Let the mass of the block be [math]\displaystyle{ 5 kg }[/math] and the force of the man pulling up be [math]\displaystyle{ 20 N }[/math].

We know: [math]\displaystyle{ F = mg }[/math] where F is the force of gravity, m is the mass of the object, and g is the acceleration due to gravity

Force due to man: [math]\displaystyle{ F_{man} = 20 N }[/math]

Force due to gravity: [math]\displaystyle{ F_{grav} = (5 kg) * (-9.8 m/(s^{2}) = -49 N }[/math]

Net force: [math]\displaystyle{ F_{net} = 20 N + (-49 N) = -29 N }[/math]

However, we know that the block will not move through the earth due to the force of the earth acting on it, and so the block will stay in place. Since the block does not move there is no change in position. Applying this to our formula for work:

Work by man: [math]\displaystyle{ W_{man} = \vec{F}_{man} * \vec{r}_{block} = \lt 0, 20, 0\gt N * \lt 0, 0, 0\gt m = (0*0)Nm + (20*0)Nm + (0*0)Nm = 0 Nm }[/math]

So even though the man applied a force to the block, no work was done because the block did not move. It a very important to realize that it doesn't matter how large the force applied to an object is, if the object does not move, no work is done.

In this situation: [math]\displaystyle{ W = ∆K = 0Nm }[/math]

Nuances in Torque

Like work, torque also has some interesting situations that are important to take note of. Consider the following example where a wheel is being acted on by a force that is directly toward the center of mass of the wheel.

Let the radius of the wheel be [math]\displaystyle{ 2 m }[/math] and the force applied be [math]\displaystyle{ 15 N }[/math].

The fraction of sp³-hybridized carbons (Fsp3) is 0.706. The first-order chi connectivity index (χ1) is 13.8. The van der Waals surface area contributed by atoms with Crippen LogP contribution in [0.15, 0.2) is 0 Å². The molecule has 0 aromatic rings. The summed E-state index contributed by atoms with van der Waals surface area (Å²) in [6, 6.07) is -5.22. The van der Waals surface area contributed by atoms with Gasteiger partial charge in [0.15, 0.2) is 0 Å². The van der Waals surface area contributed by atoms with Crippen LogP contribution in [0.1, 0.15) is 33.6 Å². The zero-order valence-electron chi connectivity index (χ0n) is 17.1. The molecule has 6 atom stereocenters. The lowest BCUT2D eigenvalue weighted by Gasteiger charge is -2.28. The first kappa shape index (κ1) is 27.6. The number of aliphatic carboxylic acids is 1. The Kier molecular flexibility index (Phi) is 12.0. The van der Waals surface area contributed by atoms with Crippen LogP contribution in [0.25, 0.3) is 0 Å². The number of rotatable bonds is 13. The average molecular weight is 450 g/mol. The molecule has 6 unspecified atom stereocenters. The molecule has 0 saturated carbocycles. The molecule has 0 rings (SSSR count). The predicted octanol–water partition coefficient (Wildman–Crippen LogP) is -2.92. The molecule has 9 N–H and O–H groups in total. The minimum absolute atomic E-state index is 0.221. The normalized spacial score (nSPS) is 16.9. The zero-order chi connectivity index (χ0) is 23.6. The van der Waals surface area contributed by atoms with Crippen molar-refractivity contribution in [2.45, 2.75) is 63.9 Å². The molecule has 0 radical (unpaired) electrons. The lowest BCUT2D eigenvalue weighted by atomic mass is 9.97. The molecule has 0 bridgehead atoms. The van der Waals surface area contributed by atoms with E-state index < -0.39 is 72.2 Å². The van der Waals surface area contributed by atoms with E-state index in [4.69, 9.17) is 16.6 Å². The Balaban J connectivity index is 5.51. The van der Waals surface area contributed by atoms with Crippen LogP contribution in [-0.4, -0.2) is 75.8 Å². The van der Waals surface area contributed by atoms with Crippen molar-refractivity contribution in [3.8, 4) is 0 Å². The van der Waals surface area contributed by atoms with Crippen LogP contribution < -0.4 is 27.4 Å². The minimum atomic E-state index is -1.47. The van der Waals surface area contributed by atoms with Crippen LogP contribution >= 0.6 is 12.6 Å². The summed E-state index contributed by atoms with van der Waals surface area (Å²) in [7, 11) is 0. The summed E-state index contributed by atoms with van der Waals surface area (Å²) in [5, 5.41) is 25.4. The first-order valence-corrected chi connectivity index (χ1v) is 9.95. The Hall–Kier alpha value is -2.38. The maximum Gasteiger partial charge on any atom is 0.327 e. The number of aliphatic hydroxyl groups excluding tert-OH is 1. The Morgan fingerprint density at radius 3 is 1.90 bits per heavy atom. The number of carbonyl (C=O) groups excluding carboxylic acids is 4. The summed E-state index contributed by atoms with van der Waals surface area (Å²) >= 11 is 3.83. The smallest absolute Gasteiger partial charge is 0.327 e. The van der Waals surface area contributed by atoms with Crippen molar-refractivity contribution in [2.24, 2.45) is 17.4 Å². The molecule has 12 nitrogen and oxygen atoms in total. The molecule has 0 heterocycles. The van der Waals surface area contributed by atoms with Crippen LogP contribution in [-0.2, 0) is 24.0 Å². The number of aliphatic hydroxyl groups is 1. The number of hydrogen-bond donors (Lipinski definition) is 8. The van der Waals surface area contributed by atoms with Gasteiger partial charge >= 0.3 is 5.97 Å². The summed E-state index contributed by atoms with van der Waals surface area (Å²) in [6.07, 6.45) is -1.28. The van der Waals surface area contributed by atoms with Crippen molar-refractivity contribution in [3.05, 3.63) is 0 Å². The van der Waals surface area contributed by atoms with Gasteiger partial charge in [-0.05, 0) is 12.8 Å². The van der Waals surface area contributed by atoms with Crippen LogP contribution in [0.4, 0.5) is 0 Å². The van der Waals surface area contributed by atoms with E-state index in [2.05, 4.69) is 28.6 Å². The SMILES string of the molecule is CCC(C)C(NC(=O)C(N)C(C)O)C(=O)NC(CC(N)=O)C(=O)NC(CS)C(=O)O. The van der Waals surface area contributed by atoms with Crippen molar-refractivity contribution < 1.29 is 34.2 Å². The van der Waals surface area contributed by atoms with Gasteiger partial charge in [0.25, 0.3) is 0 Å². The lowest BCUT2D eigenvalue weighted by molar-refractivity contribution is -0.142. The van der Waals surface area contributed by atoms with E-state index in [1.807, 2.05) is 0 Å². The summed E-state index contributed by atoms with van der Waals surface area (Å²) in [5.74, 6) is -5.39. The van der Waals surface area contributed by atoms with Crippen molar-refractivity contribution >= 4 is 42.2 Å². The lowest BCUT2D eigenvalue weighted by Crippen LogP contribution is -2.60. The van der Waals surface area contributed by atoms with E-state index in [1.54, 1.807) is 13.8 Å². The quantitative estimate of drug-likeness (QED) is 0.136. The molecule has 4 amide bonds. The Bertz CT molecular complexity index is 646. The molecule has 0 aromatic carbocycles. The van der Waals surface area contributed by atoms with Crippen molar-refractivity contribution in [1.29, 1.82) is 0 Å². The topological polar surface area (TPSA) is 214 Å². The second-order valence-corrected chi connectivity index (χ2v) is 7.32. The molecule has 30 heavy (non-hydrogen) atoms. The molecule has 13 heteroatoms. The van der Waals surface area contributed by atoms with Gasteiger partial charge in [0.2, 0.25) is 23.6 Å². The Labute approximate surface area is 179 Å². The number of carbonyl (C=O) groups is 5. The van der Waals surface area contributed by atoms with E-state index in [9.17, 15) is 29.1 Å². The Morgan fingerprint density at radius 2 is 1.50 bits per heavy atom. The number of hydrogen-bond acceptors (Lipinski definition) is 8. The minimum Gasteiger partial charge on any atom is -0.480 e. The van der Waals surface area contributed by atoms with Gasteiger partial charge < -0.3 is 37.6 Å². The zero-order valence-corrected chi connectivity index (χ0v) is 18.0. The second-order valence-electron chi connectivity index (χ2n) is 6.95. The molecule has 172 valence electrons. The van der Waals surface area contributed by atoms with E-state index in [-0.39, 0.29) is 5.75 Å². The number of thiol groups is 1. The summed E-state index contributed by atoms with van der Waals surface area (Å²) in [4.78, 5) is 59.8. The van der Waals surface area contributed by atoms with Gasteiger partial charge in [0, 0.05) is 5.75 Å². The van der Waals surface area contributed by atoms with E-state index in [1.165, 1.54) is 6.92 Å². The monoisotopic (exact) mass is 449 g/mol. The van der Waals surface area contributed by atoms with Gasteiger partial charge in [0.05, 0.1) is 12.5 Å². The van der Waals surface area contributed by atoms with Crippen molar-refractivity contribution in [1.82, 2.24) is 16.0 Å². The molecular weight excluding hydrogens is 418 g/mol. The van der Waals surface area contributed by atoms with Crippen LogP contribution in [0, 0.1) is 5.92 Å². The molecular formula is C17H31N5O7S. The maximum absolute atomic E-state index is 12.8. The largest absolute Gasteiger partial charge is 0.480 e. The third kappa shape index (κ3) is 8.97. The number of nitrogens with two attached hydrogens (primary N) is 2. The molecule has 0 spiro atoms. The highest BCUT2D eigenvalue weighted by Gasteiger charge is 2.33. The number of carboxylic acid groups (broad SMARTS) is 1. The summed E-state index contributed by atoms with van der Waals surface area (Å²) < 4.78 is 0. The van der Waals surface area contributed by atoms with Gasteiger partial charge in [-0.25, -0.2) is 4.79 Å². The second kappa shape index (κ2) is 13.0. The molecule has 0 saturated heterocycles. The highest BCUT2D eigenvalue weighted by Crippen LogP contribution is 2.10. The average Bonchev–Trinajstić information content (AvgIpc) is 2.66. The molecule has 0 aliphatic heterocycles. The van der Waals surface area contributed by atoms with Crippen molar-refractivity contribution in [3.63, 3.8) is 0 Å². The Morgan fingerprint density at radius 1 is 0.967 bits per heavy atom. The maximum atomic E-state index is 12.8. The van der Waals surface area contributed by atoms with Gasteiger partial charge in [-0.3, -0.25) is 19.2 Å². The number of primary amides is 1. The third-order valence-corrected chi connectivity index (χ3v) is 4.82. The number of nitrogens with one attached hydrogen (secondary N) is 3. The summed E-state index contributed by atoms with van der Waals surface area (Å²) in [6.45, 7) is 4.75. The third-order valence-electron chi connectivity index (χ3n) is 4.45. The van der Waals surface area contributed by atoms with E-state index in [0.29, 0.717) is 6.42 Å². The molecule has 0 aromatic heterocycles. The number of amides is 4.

Using these values, let's take the cross product of position cross force to find the torque cause by the force on the wheel.

Torque: [math]\displaystyle{ \vec{\tau} = \vec{r}_{cm} \times \vec{F} = \lt 2, 0, 0\gt m \times \lt -15, 0, 0\gt N }[/math]

[math]\displaystyle{ \vec{\tau} = (2 m * -15 N)(iXi) + (2 m * 0 N)(iXj) + (2 m * 0 N)(iXk) + (0 m * -15 N)(jXi) + (0 m * 0 N)(jXj) + (0 m * 0 N)(jXk) + (0 m * 0 N)(kXi) + (0 m * 0 N)(kXj) + (0 m * 0 N)(kXk) }[/math]

[math]\displaystyle{ \vec{\tau} = (-30 Nm)(0) + (0 Nm)(k) + (0 Nm)(-j) + (0 Nm)(-k) + (0 Nm)(0) + (0 Nm)(i) + (0 Nm)(j) + (0 Nm)(-i) + (0 Nm)(0) }[/math]

[math]\displaystyle{ \vec{\tau} = \lt 0, 0, 0\gt Nm }[/math]

So, even though a force was applied at a distance relative to the center of mass of the wheel, there was no net torque because the force was acting straight through the center of mass of the wheel. This is important to remember as any force acting through an objects center of mass may be disregarded as having any effect on the torque and therefore does not change the angular momentum of the object.

Example Problems

Simple Torque

If the center of mass of the spool of thread is at the origin, determine the torque caused by the force as shown below.


[math]\displaystyle{ \vec{\tau} = \vec{r}_{cm} \times \vec{F} }[/math]

[math]\displaystyle{ \vec{\tau} = \lt 0, 4, 0\gt m \times \lt -2, 0, 0\gt N }[/math]

[math]\displaystyle{ \vec{\tau} = (0 m * -2 N)(iXi) + (0 m * 0 N)(iXj) + (0 m * 0 N)(iXk) + (4 m * -2 N)(jXi) + (4 m * 0 N)(jXj) + (4 m * 0 N)(jXk) + (0 m * -2 N)(kXi) + (0 m * 0 N)(kXj) + (0 m * 0 N)(kXk) }[/math]

[math]\displaystyle{ \vec{\tau} = (0 Nm)(0) + (0 Nm)(k) + (0 Nm)(-j) + (-8 Nm)(-k) + (0 Nm)(0) + (0 Nm)(i) + (0 Nm)(j) + (0 Nm)(-i) + (0 Nm)(0) }[/math]

[math]\displaystyle{ \vec{\tau} = \lt 0, 0, 8\gt N*m }[/math]

Middling Work

In the system below, determine the net work that is accomplished by the two forces: